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Author: Patrick, Simon, 1626-1707.
Title: A consolatory discourse to prevent immoderate grief for the death of our friends.
Publication Info: Ann Arbor, Michigan: University of Michigan, Digital Library Production Service
2011 December (TCP phase 2)
Availability:

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Print source: A consolatory discourse to prevent immoderate grief for the death of our friends.
Patrick, Simon, 1626-1707.

London: Printed for R.W. for Francis Tyton, 1671.
Notes:
Attributed to Simon Patrick--Wing.
Reproduction of original in the University of Illinois Library.
Subject terms:
Mourning.
Death.
URL: http://name.umdl.umich.edu/A56636.0001.001

Contents
title page
A Consolatory Discourse to prevent Immoderate Grief for the Death of our Friends.
SECT. I. Wherein is shown the need of a Consolatory Discourse against the lost of our friends.
SECT. 2. Wherein is shown that we may grant nature leave to ease it self by mode∣rate tears; and two Advices are given to keep us from making an ill use of this Grant.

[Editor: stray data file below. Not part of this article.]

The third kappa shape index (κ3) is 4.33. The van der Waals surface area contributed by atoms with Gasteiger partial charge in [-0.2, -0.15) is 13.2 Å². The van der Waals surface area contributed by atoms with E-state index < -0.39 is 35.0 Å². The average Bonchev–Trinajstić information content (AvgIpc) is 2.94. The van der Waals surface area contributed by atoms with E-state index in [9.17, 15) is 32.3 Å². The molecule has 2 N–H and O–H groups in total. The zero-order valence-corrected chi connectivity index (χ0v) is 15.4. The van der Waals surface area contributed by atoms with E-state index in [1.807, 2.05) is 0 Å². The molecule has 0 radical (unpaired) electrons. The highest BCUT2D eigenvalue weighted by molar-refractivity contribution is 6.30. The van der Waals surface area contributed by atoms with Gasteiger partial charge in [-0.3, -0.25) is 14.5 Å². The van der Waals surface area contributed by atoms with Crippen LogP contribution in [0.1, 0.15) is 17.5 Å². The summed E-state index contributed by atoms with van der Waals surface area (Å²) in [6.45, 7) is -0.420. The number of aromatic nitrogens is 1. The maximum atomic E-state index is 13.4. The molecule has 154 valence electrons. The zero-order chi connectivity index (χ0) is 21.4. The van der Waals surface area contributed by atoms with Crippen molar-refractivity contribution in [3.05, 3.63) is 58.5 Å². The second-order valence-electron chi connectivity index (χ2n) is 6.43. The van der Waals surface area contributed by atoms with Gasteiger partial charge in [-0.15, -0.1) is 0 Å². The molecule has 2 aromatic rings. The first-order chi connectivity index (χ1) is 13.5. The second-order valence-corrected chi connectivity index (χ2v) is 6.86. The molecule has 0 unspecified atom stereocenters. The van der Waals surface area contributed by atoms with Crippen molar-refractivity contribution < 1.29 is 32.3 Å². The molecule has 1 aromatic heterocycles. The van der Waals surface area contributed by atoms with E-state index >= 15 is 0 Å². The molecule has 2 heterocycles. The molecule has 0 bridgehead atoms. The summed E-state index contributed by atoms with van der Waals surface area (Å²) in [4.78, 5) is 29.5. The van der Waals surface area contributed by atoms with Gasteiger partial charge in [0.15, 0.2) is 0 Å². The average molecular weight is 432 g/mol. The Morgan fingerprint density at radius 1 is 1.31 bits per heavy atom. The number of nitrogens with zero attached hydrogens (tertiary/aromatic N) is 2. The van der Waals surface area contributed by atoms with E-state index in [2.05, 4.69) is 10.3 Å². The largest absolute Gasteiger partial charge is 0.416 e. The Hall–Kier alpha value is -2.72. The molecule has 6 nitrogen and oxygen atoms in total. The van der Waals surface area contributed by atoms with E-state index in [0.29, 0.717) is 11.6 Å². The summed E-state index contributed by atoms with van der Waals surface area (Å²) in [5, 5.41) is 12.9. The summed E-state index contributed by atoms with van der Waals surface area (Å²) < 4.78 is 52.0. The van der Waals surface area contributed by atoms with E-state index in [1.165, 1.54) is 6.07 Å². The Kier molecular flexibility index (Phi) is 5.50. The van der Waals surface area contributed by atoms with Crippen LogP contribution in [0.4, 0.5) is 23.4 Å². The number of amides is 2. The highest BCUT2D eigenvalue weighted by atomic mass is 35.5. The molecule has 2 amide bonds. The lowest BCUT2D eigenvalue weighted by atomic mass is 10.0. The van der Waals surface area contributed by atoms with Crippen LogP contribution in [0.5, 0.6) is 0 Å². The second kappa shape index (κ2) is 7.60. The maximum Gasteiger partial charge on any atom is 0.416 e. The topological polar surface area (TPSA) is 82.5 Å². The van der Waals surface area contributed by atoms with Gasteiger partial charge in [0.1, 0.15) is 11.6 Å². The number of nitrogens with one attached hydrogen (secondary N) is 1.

SECT. III. Which shews rather what might be said, than what is said in this present Trea∣tise for moderating our sorrow. But yet those examples which we have from others may move us to follow their rules, and so a brief touch is made upon them.
SECT. IV. Which teaches us to consider what death is: First, Common; Secondly, Ne∣cessary; Thirdly, Good. And if we thought more of it, we should not be unwilling to part, neither doth the manner of parting make any consi∣derable difference.
SECT. V. Which contains comforts against the loss of Children, Parents, Consorts, Friends, upon a due consideration what every one of them is.
SECT. VI. Which directs how to quiet our selves by comparing our selves, both with our selves and with others; and there are five waies of comparison insisted on.
SECT. VII. Several reasons are given against immo∣derate sorrow, which are compris∣ed in 14. Questions which we should make to our selves. The reason and spirit of them you may see in the Margin, at the beginning of every particular.
SECT. VIII. Some other things are proposed for the perfect cure of the soul; The first of which is deadness to the world; and the casting out false opinions. The second is the changing of our sorrow into another kind. The third is the Life of our Lord Jesus.
SECT. IX. The Conclusion. Which contains an ad∣vice to those that are in love with sor∣row. And an advice for the reap∣ing profit by this Book. And a brief recapitulation of the chief matters in it.